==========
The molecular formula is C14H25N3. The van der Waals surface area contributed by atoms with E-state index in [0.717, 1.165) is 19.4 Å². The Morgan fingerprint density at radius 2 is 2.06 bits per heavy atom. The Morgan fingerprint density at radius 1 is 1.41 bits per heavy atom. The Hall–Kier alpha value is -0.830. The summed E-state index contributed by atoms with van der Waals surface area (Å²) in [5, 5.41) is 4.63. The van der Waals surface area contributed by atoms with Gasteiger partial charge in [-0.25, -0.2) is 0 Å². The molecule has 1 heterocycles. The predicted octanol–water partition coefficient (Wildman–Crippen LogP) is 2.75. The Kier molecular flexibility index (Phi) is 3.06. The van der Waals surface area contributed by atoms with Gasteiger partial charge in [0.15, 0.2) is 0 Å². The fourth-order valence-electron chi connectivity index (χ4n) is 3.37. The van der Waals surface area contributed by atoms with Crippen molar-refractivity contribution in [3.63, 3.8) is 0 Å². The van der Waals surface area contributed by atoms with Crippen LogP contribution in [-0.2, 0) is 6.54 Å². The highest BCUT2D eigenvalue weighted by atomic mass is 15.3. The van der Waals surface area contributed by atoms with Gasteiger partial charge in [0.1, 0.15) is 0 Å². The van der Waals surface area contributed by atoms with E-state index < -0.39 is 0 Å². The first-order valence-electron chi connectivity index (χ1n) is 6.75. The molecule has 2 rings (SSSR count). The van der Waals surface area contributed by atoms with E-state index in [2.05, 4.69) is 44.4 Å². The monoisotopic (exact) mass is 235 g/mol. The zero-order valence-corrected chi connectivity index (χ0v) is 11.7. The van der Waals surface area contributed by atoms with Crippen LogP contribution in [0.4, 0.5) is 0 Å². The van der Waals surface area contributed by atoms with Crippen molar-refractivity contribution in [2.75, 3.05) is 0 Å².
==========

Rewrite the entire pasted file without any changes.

The molecular formula is C14H25N3. The van der Waals surface area contributed by atoms with E-state index in [0.717, 1.165) is 19.4 Å². The Morgan fingerprint density at radius 2 is 2.06 bits per heavy atom. The Morgan fingerprint density at radius 1 is 1.41 bits per heavy atom. The Hall–Kier alpha value is -0.830. The summed E-state index contributed by atoms with van der Waals surface area (Å²) in [5, 5.41) is 4.63. The van der Waals surface area contributed by atoms with Gasteiger partial charge in [-0.25, -0.2) is 0 Å². The molecule has 1 heterocycles. The predicted octanol–water partition coefficient (Wildman–Crippen LogP) is 2.75. The Kier molecular flexibility index (Phi) is 3.06. The van der Waals surface area contributed by atoms with Gasteiger partial charge in [0.15, 0.2) is 0 Å². The fourth-order valence-electron chi connectivity index (χ4n) is 3.37. The van der Waals surface area contributed by atoms with Crippen molar-refractivity contribution in [3.63, 3.8) is 0 Å². The van der Waals surface area contributed by atoms with Crippen LogP contribution in [-0.2, 0) is 6.54 Å². The highest BCUT2D eigenvalue weighted by atomic mass is 15.3. The van der Waals surface area contributed by atoms with Gasteiger partial charge in [0.1, 0.15) is 0 Å². The van der Waals surface area contributed by atoms with E-state index < -0.39 is 0 Å². The first-order valence-electron chi connectivity index (χ1n) is 6.75. The molecule has 2 rings (SSSR count). The van der Waals surface area contributed by atoms with E-state index in [2.05, 4.69) is 44.4 Å². The monoisotopic (exact) mass is 235 g/mol. The zero-order valence-corrected chi connectivity index (χ0v) is 11.7. The van der Waals surface area contributed by atoms with Crippen LogP contribution in [0.4, 0.5) is 0 Å². The van der Waals surface area contributed by atoms with Crippen molar-refractivity contribution in [2.75, 3.05) is 0 Å².